You’ve all heard the two singles off this album, “Hey Ya!” and “The Way You Move.” But with well over two hours of music to mine, Big Boi and Andre 3000 could keep releasing singles from this well into the Kerry presidency. The thumping “Ghettomusick,” the surprisingly political “War,” the gospel-infected "Church," the randy “She Lives in My Lap,” the witty “Behold a Lady” and the bizarre “Roses” all stand out on a hip-hop album that actually makes me want to listen. Oh, and The Love Below, 3000’s disc, is both touching—as Dre reveals his softer side—and hilarious, with even the obligatory skits advancing the album enjoyably.

The Jealous Sound, Kill Them With Kindness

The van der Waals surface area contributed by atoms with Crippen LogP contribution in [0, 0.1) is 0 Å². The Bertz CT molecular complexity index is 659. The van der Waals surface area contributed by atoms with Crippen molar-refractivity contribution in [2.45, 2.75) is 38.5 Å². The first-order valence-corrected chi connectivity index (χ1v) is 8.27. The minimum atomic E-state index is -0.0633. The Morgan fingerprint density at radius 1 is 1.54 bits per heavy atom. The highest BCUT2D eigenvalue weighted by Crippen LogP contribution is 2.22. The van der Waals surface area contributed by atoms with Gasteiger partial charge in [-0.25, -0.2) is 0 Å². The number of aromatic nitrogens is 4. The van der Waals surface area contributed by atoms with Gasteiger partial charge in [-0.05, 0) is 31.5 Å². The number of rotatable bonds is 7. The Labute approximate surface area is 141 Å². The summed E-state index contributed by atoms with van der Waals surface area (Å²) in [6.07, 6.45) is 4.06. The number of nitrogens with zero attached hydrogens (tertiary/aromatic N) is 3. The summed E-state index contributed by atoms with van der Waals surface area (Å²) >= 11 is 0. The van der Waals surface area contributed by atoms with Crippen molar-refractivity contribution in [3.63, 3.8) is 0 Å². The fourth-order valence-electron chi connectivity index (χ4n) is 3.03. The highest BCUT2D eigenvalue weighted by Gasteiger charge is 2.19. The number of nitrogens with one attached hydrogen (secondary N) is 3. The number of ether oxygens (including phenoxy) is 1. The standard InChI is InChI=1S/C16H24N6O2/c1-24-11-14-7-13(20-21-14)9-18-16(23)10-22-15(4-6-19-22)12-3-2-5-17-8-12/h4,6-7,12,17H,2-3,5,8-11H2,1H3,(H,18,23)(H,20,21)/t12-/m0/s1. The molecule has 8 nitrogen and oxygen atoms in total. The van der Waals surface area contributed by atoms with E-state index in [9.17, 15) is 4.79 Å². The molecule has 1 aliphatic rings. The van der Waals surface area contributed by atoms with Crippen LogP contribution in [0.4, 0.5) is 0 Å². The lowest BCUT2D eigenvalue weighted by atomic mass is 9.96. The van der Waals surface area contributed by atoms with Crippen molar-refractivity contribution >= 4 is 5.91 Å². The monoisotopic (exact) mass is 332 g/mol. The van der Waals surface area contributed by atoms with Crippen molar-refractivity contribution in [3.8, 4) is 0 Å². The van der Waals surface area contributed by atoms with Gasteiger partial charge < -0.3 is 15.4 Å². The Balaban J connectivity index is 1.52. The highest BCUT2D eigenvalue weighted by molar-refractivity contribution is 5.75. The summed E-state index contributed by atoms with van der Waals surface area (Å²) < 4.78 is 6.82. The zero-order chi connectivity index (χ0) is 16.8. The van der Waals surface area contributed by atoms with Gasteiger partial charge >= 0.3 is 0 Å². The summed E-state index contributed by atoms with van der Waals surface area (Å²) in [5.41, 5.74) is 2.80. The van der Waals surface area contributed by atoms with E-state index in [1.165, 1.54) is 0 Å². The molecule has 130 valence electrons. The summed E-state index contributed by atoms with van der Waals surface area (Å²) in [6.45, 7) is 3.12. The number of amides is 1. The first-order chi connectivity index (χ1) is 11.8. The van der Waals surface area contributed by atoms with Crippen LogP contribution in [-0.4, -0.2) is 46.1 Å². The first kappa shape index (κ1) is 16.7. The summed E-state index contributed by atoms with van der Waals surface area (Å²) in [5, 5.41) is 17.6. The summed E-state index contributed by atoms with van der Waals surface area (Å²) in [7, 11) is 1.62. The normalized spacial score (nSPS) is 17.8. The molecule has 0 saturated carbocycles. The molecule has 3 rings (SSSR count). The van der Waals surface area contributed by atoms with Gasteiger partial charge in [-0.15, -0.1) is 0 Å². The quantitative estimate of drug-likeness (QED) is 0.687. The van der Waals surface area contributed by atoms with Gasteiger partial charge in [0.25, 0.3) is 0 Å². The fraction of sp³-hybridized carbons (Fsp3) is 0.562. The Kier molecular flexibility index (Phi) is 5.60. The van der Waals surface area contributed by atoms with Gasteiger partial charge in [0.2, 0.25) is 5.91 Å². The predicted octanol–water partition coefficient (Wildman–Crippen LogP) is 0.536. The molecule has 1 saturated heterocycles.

Paul Allen’s number one is headed right into my revised top ten. It’s hard to imagine that anyone wouldn’t like this album—it’s accessible, with depths both sonic and lyric that reveal themselves further upon each listen. Maybe there are a few tracks that aren’t perfect, but there’s an undeniable power in the opener, “Hope For Us,” that carries through most of this outstanding CD. Some might call it emo, some indie rock, but it’s fantastic under any label.

Death Cab For Cutie, Transatlanticism
The Postal Service, Give Up